While a four-year degree has become a pricey investment for students of all socioeconomic backgrounds, data shows many low-income families can’t afford to make the college dream a reality.
According to Postsecondary Education Opportunity, 79% of students born into the top income quartile in the U.S. obtain bachelor’s degrees while only 11% of students from bottom-quartile families graduate from four-year universities.
Although college can be expensive, a diploma means higher salaries and better career advancement, and it’s important that students from low-income backgrounds understand all financial options available to them, says Amy Kerwin, chief educational opportunities officer at Great Lakes Higher Education Guaranty Corporation.
“Even with increasing tuition costs, college remains an incredibly worthwhile investment in building a better and more prosperous life,” she says. “In fact, census data shows that people who earn bachelor’s degrees earn nearly $1 million more over their lifetimes than high school graduates.”
Experts say the more students understand available financial aid options, the better prepared they can be for earning a degree and minimizing student loan debt. Here are four ways the experts say low-income students can make their college dream achievable.
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Tapping into Savings to Pay for College
Students should seek out any scholarship or grant opportunities to receive gift aid that doesn’t need to be repaid, which will reduce students’ total out-of-pocket cost of college and the need to borrow student loans, resulting in a lighter debt load upon graduation, says Kerwin.
Students should look for scholarships online as well as within community/civic organizations, businesses and college financial aid offices.
“Scholarships not only provide students the financial support they need to go to college, it is also a representation of their character and potential,” says Nicolas Tynes, director of College Quest for the Harlem Educational Activities Fund. “Earning a prestigious scholarship is another way for recent grads to stand out and secure a job once they graduate.”
Federal grants are based on a student’s financial need rather than merit and are often awarded on a first-come, first-serve basis so students should be prepared. To apply for federal and many state grants, students need to complete the Free Application for Federal Student Aid (FAFSA) as soon after Jan. 1 as possible, says Kerwin.
Students should also look into grant partnerships between schools and organizations to maximize the amount of money they receive, says Orlando Espinosa, president of marketing and outreach of ScholarshipProz.
“Different organizations that specifically work with some of the colleges and universities have Pell Grants where they have matching grants that they will actually help the student with an education depending on if that student was in the program.”
Apply for Work-Study
As with many grants, the Federal Work-Study Program is based on financial need and provides opportunities for students to find and apply for work (usually on campus) and earn money to help cover their college expenses.
“The amount students can earn through Work-Study will depend on the hours they work,” Kerwin says. “It’s important to keep in mind that Work-Study money won’t be available to pay tuition at the beginning of the semester but will instead help with ongoing expenses throughout the school year.”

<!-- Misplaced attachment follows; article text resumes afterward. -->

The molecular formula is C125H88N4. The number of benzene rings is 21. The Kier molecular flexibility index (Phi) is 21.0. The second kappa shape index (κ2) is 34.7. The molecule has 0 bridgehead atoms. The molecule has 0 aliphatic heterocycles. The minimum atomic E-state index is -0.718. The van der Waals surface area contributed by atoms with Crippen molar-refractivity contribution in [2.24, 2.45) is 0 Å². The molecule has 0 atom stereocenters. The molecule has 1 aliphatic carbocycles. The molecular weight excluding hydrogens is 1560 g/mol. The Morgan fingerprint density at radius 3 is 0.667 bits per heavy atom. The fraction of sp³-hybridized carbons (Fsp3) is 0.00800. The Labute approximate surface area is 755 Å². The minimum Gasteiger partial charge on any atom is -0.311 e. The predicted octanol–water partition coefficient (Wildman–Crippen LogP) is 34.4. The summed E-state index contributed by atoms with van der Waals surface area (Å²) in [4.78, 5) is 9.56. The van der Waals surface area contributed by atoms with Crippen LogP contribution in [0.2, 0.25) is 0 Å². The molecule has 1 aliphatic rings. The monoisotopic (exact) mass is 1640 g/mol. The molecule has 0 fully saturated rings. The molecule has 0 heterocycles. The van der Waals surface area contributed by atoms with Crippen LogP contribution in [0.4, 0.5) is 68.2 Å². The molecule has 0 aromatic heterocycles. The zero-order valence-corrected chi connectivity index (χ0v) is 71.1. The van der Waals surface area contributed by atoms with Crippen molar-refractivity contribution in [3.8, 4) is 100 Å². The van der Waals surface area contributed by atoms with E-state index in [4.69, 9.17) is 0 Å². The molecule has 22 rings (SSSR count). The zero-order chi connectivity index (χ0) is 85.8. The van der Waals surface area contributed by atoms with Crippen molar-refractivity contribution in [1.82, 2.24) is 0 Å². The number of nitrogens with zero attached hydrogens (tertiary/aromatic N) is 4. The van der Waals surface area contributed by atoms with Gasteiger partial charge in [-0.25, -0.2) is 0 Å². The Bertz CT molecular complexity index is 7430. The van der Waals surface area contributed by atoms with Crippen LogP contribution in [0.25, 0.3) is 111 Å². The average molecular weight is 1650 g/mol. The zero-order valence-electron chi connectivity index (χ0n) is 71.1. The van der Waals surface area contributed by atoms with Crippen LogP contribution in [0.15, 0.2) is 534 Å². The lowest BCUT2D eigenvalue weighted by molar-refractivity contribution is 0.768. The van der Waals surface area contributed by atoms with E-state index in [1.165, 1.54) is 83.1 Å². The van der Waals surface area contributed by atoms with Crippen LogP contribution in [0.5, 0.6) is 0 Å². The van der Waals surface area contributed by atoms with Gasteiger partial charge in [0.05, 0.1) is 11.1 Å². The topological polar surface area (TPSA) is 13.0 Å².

Exhaust all Federal/Institutional Aid
When borrowing federal loans, it’s vital students understand the type of loan they are getting, says Kerwin.
“Federal student loans, including Perkins, Stafford and PLUS offer low interest rates and helpful options if borrowers go through a rough patch and need to suspend or reduce their payments.”
According to FinAid, some schools have “free tuition” programs for low income students: no loans (loans are eliminated from the aid package), loan caps, no parental contributions (eliminating the parental contribution while retaining the student contribution along with the standard self-help level), and Pell Grant matches.
“In a lot of cases, it’s going to make a difference in college being affordable and within their window--more schools have programs like this than you realize,” says Jordan Goldman, CEO and founder of Unigo.com.
“When you get your financial aid package, almost every school has at least a one-time re-evaluation policy where you can go back to the school and say you didn’t give me enough aid due to my family’s circumstances and most schools will actually re-run all of your numbers and see what they can do to make that happen.”
Search for Local Aid
Espinosa recommends that students who still have gaps in their educational funding share their stories with their community in person and through online crowd-funding.
“A lot of low-income students may have obstacles that they have to overcome because they don’t have the affluent funds that they need that other students may or may not have--I think that a lot of people genuinely want to help the underdog,” says Espinosa.
Students can reach out to local chambers, businesses and organizations to make their needs known on a more personal level.
“It gives them a platform to share their stories and let people know who they are and what they’re all about,” says Espinosa. “The only time that people actually give is because they know who the person is or there’s something that they relate to something in a story.”